Airport Travel Tips for People with Cancer

July 9, 2015
Amber Bauer, ASCO staff

I always feel a sense of relief when I finally slide into my seat and click my seatbelt into place. Airline travel is usually not a relaxing experience under the best of circumstances, and getting through an airport when you have special needs can be downright stressful. However, a little extra planning and preparation can help make sure your next trip is as safe, enjoyable, and stress-free as possible.

Here are a few things to think about before you head to the airport if you or someone you are traveling with has cancer. share on twitter 

1. You may need medical clearance.

If cancer or cancer treatment is causing symptoms or side effects, is making you look ill, or requires you to use oxygen, the airline crew can refuse to let you on the plane. Airlines are responsible for the safety of their passengers, so they have the right to stop passengers from boarding if they feel that a person’s medical conditions may get worse or cause a serious issue during the flight.

Be prepared ahead of time. Contact your airline before making travel plans to find out if you will need medical clearance to fly and how to get it. This is also true if you carry medical equipment, like portable oxygen.

2. Be sure to ask for help if you need it.

Depending on your condition, you or your travel companion may need extra help getting through the airport or onto the plane. If so, talk with airline staff about the type of assistance they can provide. This may include:

  • Being able to check‐in or board the plane early

  • Help carrying luggage or special equipment

  • Use of a wheelchair or cart

  • Assistance boarding the plane

If needed, you should also make arrangements for supplementary oxygen within the airport terminal, including all layovers.

3. Pack medications and medical equipment in your carry-on bag.

You can never guarantee that your checked baggage will always make the journey with you. So, it’s important to put all of your medications in your carry-on bag. share on twitter Don’t worry about taking liquid medications through security. The Transportation Security Administration (TSA) allows people to bring more than 3.4 ounces of liquid medications through security. However, you must tell the TSA agent beforehand and take it out of your bag. Anything you need to keep medications cold, such as freezer packs or frozen gel packs, are also allowed, as are medical supplies like IV bags, pumps, and syringes. You may need to wait for your medications to go through extra screening, though.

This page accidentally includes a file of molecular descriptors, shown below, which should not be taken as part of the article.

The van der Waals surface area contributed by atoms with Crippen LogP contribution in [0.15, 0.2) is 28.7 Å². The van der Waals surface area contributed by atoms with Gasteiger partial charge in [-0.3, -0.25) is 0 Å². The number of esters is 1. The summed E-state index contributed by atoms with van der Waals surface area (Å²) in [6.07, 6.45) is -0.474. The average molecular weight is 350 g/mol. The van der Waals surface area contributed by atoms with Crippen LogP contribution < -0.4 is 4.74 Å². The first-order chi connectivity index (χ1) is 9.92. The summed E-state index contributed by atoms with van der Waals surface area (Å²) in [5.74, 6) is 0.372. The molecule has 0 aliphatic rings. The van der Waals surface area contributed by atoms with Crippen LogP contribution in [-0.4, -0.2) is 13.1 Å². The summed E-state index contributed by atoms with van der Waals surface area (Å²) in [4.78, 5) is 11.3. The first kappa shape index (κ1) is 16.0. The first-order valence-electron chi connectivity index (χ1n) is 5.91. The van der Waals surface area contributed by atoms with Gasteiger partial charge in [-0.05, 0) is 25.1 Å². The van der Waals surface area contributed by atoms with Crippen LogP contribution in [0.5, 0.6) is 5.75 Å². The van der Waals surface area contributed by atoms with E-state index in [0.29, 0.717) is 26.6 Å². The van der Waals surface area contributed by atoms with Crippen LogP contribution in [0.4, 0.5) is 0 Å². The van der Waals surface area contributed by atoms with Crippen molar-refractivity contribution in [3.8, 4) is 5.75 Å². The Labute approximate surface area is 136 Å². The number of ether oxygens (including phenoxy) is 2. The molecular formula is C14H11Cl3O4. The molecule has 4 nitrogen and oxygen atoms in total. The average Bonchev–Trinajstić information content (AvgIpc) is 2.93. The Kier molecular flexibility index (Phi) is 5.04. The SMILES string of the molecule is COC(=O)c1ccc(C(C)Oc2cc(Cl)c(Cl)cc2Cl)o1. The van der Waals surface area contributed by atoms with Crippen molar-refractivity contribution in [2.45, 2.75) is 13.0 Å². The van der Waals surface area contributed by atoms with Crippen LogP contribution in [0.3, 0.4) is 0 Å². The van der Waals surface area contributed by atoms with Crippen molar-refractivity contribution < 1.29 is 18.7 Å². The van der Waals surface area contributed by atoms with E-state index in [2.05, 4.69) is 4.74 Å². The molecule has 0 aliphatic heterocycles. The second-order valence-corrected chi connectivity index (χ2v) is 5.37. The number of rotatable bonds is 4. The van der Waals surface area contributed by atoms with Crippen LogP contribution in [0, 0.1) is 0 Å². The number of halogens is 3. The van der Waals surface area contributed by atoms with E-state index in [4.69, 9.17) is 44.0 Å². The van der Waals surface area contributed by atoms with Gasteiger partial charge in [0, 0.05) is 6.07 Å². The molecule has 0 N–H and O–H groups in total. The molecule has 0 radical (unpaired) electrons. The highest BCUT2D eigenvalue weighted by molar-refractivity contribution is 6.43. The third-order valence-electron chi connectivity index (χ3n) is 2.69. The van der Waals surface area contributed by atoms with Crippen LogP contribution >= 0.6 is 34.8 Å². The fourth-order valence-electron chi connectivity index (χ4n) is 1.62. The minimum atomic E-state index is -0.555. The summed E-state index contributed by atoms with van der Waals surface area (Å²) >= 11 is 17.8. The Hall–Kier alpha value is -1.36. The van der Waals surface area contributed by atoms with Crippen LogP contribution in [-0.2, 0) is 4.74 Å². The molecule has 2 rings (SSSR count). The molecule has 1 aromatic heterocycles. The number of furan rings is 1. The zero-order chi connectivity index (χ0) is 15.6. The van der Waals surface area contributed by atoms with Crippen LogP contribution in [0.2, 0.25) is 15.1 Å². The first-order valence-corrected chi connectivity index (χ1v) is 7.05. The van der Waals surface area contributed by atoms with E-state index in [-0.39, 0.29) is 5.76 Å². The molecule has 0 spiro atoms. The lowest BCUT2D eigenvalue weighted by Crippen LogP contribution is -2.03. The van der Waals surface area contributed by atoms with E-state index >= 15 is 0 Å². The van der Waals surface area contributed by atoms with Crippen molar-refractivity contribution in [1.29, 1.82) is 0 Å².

4. Know the security screening rules.

You don’t have to carry any sort of medical documents when you go through security. However, some people with cancer find it helpful to use a TSA Notification Card to discreetly communicate with TSA agents about their condition. These cards may be especially useful if you:

  • Are going through chemotherapy and wear a head covering. Anyone is allowed to wear a scarf or other head covering through a security checkpoint. However, you might have to go through additional security screening, such as a pat-down search of the head covering. If you are asked to remove your head covering, you can do so in a private screening area.

  • Wear a breast prosthesis. You do not have to remove your breast prosthesis before you go through security. Tell the TSA agent about it before going through screening. During screening, you may be asked to lift or remove your top to show your breast prosthesis. You may ask for a drape or private screening if this happens. If you decide to put your prosthesis in your carry-on bag instead of wearing it, it does not have to fit in a quart-sized, clear zip-top bag, even if it contains a gel or liquid. If you do remove your prosthesis, it will need to go through x-ray screening.

  • Have a port or catheter. You will need to tell the TSA agent about your port or catheter before screening begins and let them know where it is located. You may have to go through additional screening, but imaging technology has made this less likely. If screening involves a pat-down, be sure to tell the TSA agent if touching the port or catheter could cause pain or a medical problem.

  • Have an ostomy. People with an ostomy do not have to empty or show the ostomy before going through airport security. However, you should tell the TSA agent about the ostomy before the screening process begins.

If you have any questions about screening policies, procedures, and what to expect at the security checkpoint, you can call the free TSA Cares hotline at 1-855-787-2227.

Revised September 27, 2017.


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